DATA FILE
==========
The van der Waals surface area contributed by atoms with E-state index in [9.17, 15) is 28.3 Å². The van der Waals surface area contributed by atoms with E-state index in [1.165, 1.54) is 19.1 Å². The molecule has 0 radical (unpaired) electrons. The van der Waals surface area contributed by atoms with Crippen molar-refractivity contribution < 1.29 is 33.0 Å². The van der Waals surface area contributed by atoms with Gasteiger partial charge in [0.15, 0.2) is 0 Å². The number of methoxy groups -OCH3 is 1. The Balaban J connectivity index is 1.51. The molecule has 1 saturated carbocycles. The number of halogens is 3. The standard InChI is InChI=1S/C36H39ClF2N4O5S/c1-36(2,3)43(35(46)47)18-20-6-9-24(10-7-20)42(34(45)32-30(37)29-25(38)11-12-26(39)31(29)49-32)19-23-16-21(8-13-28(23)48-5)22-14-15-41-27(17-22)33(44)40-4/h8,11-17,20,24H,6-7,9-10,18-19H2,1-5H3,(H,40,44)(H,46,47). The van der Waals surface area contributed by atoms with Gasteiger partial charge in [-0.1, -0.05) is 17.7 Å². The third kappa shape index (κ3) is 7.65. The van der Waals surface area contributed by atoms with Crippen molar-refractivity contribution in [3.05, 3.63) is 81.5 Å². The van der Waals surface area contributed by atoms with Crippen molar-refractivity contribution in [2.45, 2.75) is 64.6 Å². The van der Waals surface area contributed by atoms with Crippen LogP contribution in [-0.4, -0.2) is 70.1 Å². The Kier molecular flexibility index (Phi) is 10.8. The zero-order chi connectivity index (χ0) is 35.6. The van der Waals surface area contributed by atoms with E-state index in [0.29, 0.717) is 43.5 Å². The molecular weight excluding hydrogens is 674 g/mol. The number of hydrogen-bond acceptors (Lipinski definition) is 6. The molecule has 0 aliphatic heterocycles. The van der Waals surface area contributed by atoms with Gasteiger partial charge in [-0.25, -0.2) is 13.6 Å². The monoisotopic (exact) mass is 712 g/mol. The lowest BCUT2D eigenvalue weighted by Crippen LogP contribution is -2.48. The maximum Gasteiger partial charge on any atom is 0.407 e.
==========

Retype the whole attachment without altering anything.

The van der Waals surface area contributed by atoms with E-state index in [9.17, 15) is 28.3 Å². The van der Waals surface area contributed by atoms with E-state index in [1.165, 1.54) is 19.1 Å². The molecule has 0 radical (unpaired) electrons. The van der Waals surface area contributed by atoms with Crippen molar-refractivity contribution < 1.29 is 33.0 Å². The van der Waals surface area contributed by atoms with Gasteiger partial charge in [0.15, 0.2) is 0 Å². The number of methoxy groups -OCH3 is 1. The Balaban J connectivity index is 1.51. The molecule has 1 saturated carbocycles. The number of halogens is 3. The standard InChI is InChI=1S/C36H39ClF2N4O5S/c1-36(2,3)43(35(46)47)18-20-6-9-24(10-7-20)42(34(45)32-30(37)29-25(38)11-12-26(39)31(29)49-32)19-23-16-21(8-13-28(23)48-5)22-14-15-41-27(17-22)33(44)40-4/h8,11-17,20,24H,6-7,9-10,18-19H2,1-5H3,(H,40,44)(H,46,47). The van der Waals surface area contributed by atoms with Gasteiger partial charge in [-0.1, -0.05) is 17.7 Å². The third kappa shape index (κ3) is 7.65. The van der Waals surface area contributed by atoms with Crippen molar-refractivity contribution in [3.05, 3.63) is 81.5 Å². The van der Waals surface area contributed by atoms with Crippen molar-refractivity contribution in [2.45, 2.75) is 64.6 Å². The van der Waals surface area contributed by atoms with Crippen LogP contribution in [-0.4, -0.2) is 70.1 Å². The Kier molecular flexibility index (Phi) is 10.8. The zero-order chi connectivity index (χ0) is 35.6. The van der Waals surface area contributed by atoms with E-state index in [0.29, 0.717) is 43.5 Å². The molecular weight excluding hydrogens is 674 g/mol. The number of hydrogen-bond acceptors (Lipinski definition) is 6. The molecule has 0 aliphatic heterocycles. The van der Waals surface area contributed by atoms with Gasteiger partial charge in [-0.25, -0.2) is 13.6 Å². The monoisotopic (exact) mass is 712 g/mol. The lowest BCUT2D eigenvalue weighted by Crippen LogP contribution is -2.48. The maximum Gasteiger partial charge on any atom is 0.407 e.